By Caitlin Kelly
English: Fight (Photo credit: Wikipedia)
Thought-provoking post here from Jezebel; (read the comments as well, lots of good stuff in there):
What is a fight anyway? A disagreement, sure, but predicated
on what? Miscommunication typically. Unrealistic expectations. Actions by the
other person that are perceived as selfish or thoughtless or simply not in line
with whatever one person in a relationship thinks are the perceived agreed-upon
values, stated or otherwise, of the relationship.
And a big part of all this confusion is usually this weird concept of
unspoken agreements. Can I just say right here and now that the concept
of unspoken agreements is super baffling? The thing where someone does
something and you’re supposed to know it means X or Y whether they say
so or not and return the thing to them you didn’t know they did in the
first place because it’s all supposed to be understood?
I bet more relationships have ended by failure to mind-read than almost any other crime of the heart.
So it goes without saying that lots of fights could be avoided by talking
more, by improving communication, stating/negotiations and expectations, and by
lowering expectations. But we are mere mortals over here, not Deepak
Chopra. Fights are happening. Deal with it.
Some people go through life (medicated?) never having a fight with anyone, ever. Over anything.
I’d love to be one of them, but it’s highly unlikely.
Jose, my husband, and I have been together 13.5 years. We had our first fight before our first date.
But, once we met, we were together after that first night.
We laugh often and loudly. We wince at the thought of ever losing one another. We’re both stubborn, hard-headed and opinionated. We also love each other deeply.
But we’re not averse to verbal fisticuffs, an issue we struggle with still. We were both badly bullied when were younger and neither of us were trained or socialized to beat the shit out of our tormentors. Instead, we learned to verbally annihilate them. We got really good at that.
And both of us are tough, competitive career journalists, a profession that best rewards aggressive winners, not calm, gentle, cooperation.
We also grew up in completely different emotional environments. His parents never fought (in front of him.) My family yelled a lot. I hated it, but it was what we learned. So taking the gloves off, so to speak, comes too quickly, a habitual behavior that’s tough to break, no matter how essential to do so.
English: A fight in ice hockey: LeBlanc vs. Ponich. (Photo credit: Wikipedia)
When Jose and I first fought, there was an underlying meta-fight, like gasoline poured into flame, of his disbelief, outrage and shock that we were fighting at all. For me, it was business as usual. It took a long time for me express my needs more calmly.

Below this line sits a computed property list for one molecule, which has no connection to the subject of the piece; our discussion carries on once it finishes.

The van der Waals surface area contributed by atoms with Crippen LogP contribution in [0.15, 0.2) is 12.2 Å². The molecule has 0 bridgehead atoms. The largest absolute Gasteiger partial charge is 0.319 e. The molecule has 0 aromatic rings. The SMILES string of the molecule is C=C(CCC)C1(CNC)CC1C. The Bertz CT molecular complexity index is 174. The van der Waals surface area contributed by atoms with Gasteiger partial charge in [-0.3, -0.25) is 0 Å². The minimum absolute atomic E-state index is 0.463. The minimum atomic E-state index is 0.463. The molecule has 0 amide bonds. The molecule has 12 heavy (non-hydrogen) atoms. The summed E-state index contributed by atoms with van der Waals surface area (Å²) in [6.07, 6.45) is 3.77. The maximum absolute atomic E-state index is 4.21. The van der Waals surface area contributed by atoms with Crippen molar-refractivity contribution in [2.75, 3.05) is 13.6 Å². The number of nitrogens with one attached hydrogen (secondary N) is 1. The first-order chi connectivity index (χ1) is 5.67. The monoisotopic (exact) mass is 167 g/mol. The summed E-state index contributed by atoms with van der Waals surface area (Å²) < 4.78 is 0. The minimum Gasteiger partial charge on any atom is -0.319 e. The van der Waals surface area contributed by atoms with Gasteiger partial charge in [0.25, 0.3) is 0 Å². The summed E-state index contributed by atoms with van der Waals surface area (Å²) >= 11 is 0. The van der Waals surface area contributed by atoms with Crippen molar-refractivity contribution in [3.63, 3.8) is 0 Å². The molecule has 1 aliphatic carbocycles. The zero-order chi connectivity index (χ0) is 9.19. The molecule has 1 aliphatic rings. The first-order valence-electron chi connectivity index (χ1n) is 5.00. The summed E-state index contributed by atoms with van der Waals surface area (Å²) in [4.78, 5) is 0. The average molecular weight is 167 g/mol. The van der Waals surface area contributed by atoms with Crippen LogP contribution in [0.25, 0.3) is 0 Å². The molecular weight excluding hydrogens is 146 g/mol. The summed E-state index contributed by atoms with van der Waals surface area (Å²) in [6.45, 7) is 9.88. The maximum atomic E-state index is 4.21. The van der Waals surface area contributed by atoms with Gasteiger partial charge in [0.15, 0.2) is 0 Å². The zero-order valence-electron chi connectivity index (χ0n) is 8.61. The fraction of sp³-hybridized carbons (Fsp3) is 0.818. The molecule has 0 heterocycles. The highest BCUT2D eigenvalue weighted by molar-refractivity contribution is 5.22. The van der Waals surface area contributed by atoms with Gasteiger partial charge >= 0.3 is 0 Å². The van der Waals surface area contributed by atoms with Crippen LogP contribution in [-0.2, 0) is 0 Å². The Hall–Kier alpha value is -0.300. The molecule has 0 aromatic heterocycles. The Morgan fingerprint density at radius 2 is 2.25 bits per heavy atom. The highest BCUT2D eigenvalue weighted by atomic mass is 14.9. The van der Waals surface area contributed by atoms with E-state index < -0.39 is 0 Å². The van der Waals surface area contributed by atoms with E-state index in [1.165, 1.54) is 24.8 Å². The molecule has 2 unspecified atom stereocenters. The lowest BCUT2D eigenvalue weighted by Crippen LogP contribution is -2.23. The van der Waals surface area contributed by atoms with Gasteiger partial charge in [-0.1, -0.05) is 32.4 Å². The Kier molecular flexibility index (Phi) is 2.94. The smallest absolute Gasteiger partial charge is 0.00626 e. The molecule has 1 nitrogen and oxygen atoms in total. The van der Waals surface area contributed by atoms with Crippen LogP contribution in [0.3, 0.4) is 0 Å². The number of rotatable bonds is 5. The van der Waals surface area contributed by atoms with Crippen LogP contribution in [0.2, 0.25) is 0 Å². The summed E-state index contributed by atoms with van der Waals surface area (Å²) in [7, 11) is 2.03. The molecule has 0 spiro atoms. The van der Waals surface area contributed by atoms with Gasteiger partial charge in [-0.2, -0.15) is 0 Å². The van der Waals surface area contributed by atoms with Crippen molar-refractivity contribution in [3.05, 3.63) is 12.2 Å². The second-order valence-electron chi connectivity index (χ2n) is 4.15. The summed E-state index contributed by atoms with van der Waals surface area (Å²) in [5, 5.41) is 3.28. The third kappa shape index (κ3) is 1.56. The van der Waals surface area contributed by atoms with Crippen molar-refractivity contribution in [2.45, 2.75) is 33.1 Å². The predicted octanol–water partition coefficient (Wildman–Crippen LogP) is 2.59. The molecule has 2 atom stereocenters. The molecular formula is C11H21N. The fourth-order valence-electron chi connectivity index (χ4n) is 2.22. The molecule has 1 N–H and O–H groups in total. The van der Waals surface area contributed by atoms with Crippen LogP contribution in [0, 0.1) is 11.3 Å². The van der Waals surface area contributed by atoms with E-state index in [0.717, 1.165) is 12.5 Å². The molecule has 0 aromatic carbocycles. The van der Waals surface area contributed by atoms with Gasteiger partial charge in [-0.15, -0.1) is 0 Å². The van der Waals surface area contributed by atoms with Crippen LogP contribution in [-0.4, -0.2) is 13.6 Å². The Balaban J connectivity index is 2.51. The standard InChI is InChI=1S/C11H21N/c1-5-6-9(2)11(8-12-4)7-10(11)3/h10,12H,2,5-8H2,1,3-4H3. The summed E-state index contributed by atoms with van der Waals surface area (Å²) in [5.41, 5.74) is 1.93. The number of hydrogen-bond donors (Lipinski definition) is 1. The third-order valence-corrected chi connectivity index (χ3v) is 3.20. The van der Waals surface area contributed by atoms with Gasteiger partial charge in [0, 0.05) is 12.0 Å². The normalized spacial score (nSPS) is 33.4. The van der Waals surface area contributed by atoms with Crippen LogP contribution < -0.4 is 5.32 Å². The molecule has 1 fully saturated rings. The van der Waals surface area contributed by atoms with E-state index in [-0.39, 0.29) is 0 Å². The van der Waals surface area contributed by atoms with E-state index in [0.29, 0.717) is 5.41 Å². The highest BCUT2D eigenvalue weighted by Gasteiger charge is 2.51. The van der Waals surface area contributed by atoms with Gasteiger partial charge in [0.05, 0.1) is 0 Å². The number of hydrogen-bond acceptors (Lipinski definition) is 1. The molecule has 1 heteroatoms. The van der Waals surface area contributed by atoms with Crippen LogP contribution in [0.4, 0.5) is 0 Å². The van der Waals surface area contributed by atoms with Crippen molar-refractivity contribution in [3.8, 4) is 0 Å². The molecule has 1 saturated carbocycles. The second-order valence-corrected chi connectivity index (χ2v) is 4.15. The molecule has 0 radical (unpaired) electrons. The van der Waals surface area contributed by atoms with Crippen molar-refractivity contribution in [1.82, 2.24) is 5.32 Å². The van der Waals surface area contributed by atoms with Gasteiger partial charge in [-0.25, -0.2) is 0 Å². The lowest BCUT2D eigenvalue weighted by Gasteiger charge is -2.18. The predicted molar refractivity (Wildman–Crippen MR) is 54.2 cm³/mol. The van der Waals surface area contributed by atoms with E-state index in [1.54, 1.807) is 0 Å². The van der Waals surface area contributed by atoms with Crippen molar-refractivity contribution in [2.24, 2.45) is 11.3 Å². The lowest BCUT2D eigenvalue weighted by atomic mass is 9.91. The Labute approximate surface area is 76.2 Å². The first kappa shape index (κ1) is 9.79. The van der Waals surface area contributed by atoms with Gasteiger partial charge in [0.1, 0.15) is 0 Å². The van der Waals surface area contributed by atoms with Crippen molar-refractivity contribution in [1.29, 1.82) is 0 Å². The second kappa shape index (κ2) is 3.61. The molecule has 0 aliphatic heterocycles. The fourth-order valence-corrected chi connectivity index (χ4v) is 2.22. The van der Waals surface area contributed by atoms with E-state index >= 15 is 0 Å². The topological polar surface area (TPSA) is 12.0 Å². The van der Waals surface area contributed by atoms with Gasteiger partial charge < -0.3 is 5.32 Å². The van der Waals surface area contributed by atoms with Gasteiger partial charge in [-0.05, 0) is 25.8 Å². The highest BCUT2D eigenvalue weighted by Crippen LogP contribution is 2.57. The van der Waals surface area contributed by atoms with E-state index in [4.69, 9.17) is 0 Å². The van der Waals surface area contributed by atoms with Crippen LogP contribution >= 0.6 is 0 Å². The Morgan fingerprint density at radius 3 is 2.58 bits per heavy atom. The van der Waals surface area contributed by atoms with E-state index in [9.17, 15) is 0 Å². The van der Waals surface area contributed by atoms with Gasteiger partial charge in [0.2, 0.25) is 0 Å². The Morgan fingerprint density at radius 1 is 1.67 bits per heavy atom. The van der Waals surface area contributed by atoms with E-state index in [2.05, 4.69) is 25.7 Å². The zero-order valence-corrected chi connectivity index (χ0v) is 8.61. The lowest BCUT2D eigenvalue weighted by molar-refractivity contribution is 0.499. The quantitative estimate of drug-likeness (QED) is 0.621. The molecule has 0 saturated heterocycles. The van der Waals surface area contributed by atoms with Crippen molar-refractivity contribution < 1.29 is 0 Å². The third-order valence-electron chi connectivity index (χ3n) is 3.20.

Like every couple, we also carry ghosts of old hurts, sometimes arguing ferociously not with one another, really, but with an unresolved bit of business from our past.
Everyone in a lasting intimate relationship must find a way to negotiate through conflict.
I really liked this recent post from another blogging Caitlin at Fit & Feminist, which addresses how grouchy and (regretfully) argumentative we can get when we’re really just hungry:
A couple of weeks ago I found myself embroiled in a bit of an interpersonal snafu. I was trying to broach a sensitive subject with care and delicacy, hoping that I could not only get my point across but that I could do so in a way that was diplomatic and fair.
The problem is, I tried to do this while I was hungry. And so instead of being careful and delicate, I struggled to find the right words to convey what I wanted to say, and then finally, I became frustrated and blurted out exactly the wrong words required by the situation.
After I finally got to eat something, I realized what I had done, but it was too late – the damage had been done. And not only that, but the damage had radiated outward in a domino effect of fuckery, and I found
myself spending the next couple of hours engaged in a desperate attempt to put band-aids over all of the social wounds my hunger-fueled carelessness had wrought.
It occurred to me later that if you could go back over the past several years and catalog all of the times I had really stepped in some big piles of shit with other people, then dig deep down to find the underlying causes of it, nine times out of ten your excavation will lead you to an empty, rumbling, pissed-off tummy.
Here’s one of the best songs ever about a remorseful lover (successfully) rushing to the train station to re-claim his sweetie who’s about to leave him after a fight, recorded in 1996 by British singer-songwriter Richard Thompson:
She’s sitting on the train, the train’s gonna to leave
Bags in her hand, tears on her sleeve
Banging on the window with all of my might
But she won’t look to the left or the right
We had a fight and it wasn’t pretty
Now she’s leaving, ain’t it a pity
Going to wait tables, down in the city
Hold that red light one more minute
6:18’s got my baby in it
Train don’t leave, heart don’t break
Train don’t leave, heart don’t break
And here’s a brilliant post from American business guru Seth Godin about the corrosive effects of tantrums at work.
As readers here know, from a recent string of critical comments, I have little stomach for fighting with strangers. Fighting with intimates is stressful enough.
Do you fight with the people you love?
How does it turn out?